OSLO, Norway— An international human rights panel has passed a resolution authored by Representative Christopher H. Smith (R-NJ) calling for concerted efforts to combat the demand for human trafficking and also countering the use of the Internet for exploitation of trafficking victims.
“U.S. and some foreign law enforcement agencies are making a sincere effort to track dangerous child sex offenders who travel abroad to commit their crimes, but too often information is not being shared. We need to standardize communications so that we can more effectively protect children around the world,” Congressman Smith said.
Congressman Smith is requesting the Organization for Security and Cooperation in Europe (OSCE) Strategic Police Matters Unit to research methods and assist the OSCE participating States in combating the use of the Internet for child exploitation and to increase international cooperation in tracking the travel of known sex offenders. This is consistent with Congressman Smith’s proposed legislation, International Megan’s Law of 2010 (H.R. 5138), which would require U.S. officials to notify foreign governments when a registered child sex offender is traveling to their country. In addition, the resolution calls on the OSCE Special Representative and Coordinator for Combating Trafficking in Human Beings to facilitate workshops at all OSCE field missions to combat sex tourism and trafficking in persons.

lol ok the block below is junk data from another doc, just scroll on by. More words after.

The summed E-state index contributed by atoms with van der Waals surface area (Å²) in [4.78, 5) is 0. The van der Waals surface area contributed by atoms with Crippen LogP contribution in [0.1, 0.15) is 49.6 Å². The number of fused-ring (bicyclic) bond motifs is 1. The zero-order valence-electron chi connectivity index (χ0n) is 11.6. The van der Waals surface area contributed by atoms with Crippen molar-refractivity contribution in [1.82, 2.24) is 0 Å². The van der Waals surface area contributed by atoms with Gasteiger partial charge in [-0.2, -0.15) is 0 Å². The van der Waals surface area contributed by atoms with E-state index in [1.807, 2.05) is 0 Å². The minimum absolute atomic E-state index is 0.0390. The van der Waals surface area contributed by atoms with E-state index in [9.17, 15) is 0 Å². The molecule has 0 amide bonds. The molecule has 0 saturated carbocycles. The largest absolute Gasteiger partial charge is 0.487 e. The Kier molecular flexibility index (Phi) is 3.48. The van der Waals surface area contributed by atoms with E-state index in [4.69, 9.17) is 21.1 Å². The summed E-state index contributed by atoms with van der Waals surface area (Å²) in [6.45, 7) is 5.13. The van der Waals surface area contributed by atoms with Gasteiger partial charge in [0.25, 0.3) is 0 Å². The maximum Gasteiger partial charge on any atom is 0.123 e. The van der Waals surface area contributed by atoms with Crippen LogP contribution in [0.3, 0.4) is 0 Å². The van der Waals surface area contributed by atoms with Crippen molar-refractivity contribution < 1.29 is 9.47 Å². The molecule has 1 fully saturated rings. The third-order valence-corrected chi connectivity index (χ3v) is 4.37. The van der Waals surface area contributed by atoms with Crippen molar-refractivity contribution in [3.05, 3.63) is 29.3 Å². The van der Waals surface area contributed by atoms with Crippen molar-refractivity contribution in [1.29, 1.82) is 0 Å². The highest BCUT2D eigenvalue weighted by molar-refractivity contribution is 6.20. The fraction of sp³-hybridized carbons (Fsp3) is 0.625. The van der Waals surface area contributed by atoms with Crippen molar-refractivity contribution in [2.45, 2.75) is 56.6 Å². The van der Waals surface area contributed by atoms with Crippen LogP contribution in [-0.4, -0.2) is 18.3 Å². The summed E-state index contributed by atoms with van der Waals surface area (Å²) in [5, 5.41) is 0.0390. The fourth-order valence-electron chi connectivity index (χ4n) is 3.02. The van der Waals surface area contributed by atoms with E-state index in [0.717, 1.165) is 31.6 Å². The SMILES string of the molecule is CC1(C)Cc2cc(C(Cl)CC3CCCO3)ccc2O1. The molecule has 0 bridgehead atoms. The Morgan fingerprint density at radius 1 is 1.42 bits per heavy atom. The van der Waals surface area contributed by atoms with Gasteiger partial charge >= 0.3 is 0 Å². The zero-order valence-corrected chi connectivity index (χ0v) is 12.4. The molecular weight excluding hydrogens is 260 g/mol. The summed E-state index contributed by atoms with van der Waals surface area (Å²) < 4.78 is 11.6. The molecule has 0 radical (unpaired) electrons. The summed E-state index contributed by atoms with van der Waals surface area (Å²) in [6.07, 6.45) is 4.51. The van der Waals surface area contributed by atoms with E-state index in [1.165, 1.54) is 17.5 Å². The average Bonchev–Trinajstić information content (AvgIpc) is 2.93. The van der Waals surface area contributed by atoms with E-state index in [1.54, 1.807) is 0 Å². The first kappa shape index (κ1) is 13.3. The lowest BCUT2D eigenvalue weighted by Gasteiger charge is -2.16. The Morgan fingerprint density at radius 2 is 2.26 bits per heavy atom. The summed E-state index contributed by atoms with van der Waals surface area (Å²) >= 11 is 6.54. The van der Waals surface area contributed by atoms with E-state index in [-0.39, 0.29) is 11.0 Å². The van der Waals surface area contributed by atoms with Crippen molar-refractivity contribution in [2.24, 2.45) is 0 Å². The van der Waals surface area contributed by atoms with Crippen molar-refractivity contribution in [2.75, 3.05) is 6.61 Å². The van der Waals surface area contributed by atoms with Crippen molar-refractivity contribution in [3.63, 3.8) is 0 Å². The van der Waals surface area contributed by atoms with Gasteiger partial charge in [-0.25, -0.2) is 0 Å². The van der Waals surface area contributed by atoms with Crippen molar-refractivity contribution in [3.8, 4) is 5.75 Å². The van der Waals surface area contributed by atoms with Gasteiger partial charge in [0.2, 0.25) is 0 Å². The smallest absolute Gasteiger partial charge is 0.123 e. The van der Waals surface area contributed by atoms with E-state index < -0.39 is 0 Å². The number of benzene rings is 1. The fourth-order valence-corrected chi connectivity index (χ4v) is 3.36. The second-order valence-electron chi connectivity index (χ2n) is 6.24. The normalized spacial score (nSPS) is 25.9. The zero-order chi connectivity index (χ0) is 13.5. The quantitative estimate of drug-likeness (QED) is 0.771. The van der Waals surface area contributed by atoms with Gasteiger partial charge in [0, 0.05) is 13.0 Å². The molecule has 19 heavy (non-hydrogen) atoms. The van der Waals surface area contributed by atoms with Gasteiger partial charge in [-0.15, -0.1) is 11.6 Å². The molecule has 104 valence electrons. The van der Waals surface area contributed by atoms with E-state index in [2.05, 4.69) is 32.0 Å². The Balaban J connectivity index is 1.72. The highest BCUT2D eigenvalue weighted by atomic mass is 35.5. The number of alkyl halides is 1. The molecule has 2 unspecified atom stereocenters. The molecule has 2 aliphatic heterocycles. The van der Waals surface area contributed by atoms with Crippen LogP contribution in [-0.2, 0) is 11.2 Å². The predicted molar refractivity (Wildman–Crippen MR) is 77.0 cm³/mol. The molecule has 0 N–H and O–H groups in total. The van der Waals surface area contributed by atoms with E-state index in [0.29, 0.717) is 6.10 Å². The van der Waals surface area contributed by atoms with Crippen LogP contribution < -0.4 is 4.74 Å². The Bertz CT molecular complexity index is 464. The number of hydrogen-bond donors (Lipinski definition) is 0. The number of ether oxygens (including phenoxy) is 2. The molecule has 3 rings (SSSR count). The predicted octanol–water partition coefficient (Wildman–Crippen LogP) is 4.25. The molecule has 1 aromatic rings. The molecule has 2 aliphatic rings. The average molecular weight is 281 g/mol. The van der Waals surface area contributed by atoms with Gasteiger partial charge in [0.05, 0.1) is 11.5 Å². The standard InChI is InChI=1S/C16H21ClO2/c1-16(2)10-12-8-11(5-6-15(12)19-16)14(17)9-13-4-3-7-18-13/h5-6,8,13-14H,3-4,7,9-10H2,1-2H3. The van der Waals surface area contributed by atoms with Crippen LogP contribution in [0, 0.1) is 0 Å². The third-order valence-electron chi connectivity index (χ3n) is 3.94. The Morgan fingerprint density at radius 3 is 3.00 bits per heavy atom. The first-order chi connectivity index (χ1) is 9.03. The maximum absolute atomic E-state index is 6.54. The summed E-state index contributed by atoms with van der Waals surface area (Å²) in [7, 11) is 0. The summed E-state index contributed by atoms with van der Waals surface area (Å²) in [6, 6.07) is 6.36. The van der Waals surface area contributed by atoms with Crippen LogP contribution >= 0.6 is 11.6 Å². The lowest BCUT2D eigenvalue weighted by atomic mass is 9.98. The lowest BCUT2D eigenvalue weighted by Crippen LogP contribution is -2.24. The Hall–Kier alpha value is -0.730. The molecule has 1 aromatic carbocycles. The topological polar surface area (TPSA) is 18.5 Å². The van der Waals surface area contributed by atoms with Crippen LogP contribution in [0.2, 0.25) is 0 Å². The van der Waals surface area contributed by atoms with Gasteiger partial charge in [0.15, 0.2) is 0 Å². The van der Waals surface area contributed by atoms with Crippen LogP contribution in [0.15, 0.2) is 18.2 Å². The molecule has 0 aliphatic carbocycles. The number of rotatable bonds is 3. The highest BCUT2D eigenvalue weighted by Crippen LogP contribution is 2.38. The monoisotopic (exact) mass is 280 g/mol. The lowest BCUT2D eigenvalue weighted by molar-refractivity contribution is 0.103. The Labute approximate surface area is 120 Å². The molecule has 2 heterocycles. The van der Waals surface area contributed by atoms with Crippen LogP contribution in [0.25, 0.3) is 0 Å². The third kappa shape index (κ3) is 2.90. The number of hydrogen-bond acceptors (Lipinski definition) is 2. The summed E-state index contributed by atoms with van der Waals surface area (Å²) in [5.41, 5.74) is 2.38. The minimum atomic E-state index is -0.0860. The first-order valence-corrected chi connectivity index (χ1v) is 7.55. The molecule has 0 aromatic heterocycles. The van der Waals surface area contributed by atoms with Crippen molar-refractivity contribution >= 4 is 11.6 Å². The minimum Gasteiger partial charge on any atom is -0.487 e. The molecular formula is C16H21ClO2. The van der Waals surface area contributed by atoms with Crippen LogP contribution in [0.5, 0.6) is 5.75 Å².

In the resolution Congressman Smith also encouraged OSCE participating States to work closely with the hotel, airline, and tourism industries to ensure industry awareness, cooperation, and capacity to report suspected trafficking to local authorities. He also worked bilaterally with participating States to promote the anti-trafficking work of Innocents at Risk Airline Ambassadors International, an organization that trains airline personnel on how to recognize human trafficking victims on commercial aircraft and how to report such activity to authorities.
Smith secured passage of the measure in the third day of the meeting for the Organization of Security and Cooperation in Europe Parliamentary Assembly (OSCE PA) in Oslo, Norway. The resolution will now be considered for inclusion in the Assembly’s final document, the Oslo Declaration, which will help set policy for the OSCE in the year ahead. Parliamentarians from the 56 participating OSCE countries will vote on the Declaration on Saturday.